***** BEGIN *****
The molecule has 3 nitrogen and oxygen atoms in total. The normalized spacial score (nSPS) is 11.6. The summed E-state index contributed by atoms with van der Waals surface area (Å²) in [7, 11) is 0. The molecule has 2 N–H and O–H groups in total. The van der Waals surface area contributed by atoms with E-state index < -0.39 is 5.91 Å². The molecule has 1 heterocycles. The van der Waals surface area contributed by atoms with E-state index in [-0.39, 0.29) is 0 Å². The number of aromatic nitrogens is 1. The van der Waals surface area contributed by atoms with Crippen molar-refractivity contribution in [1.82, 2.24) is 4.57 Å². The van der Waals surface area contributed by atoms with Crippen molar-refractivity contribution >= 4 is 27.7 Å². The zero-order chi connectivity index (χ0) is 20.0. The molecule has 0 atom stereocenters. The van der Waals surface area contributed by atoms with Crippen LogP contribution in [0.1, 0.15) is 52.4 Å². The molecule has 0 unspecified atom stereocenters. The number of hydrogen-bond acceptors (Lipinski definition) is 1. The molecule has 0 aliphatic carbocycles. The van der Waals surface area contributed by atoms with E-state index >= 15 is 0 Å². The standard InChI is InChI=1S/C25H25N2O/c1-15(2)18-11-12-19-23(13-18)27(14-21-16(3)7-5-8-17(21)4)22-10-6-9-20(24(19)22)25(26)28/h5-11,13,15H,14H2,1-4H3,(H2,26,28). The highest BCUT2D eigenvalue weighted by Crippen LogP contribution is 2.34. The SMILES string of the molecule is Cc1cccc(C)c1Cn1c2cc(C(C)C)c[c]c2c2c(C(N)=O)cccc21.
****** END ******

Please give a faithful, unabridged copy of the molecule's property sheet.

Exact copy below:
The molecule has 3 nitrogen and oxygen atoms in total. The normalized spacial score (nSPS) is 11.6. The summed E-state index contributed by atoms with van der Waals surface area (Å²) in [7, 11) is 0. The molecule has 2 N–H and O–H groups in total. The van der Waals surface area contributed by atoms with E-state index < -0.39 is 5.91 Å². The molecule has 1 heterocycles. The van der Waals surface area contributed by atoms with E-state index in [-0.39, 0.29) is 0 Å². The number of aromatic nitrogens is 1. The van der Waals surface area contributed by atoms with Crippen molar-refractivity contribution in [1.82, 2.24) is 4.57 Å². The van der Waals surface area contributed by atoms with Crippen molar-refractivity contribution >= 4 is 27.7 Å². The zero-order chi connectivity index (χ0) is 20.0. The molecule has 0 atom stereocenters. The van der Waals surface area contributed by atoms with Crippen LogP contribution in [0.1, 0.15) is 52.4 Å². The molecule has 0 unspecified atom stereocenters. The number of hydrogen-bond acceptors (Lipinski definition) is 1. The molecule has 0 aliphatic carbocycles. The van der Waals surface area contributed by atoms with E-state index >= 15 is 0 Å². The standard InChI is InChI=1S/C25H25N2O/c1-15(2)18-11-12-19-23(13-18)27(14-21-16(3)7-5-8-17(21)4)22-10-6-9-20(24(19)22)25(26)28/h5-11,13,15H,14H2,1-4H3,(H2,26,28). The highest BCUT2D eigenvalue weighted by Crippen LogP contribution is 2.34. The SMILES string of the molecule is Cc1cccc(C)c1Cn1c2cc(C(C)C)c[c]c2c2c(C(N)=O)cccc21.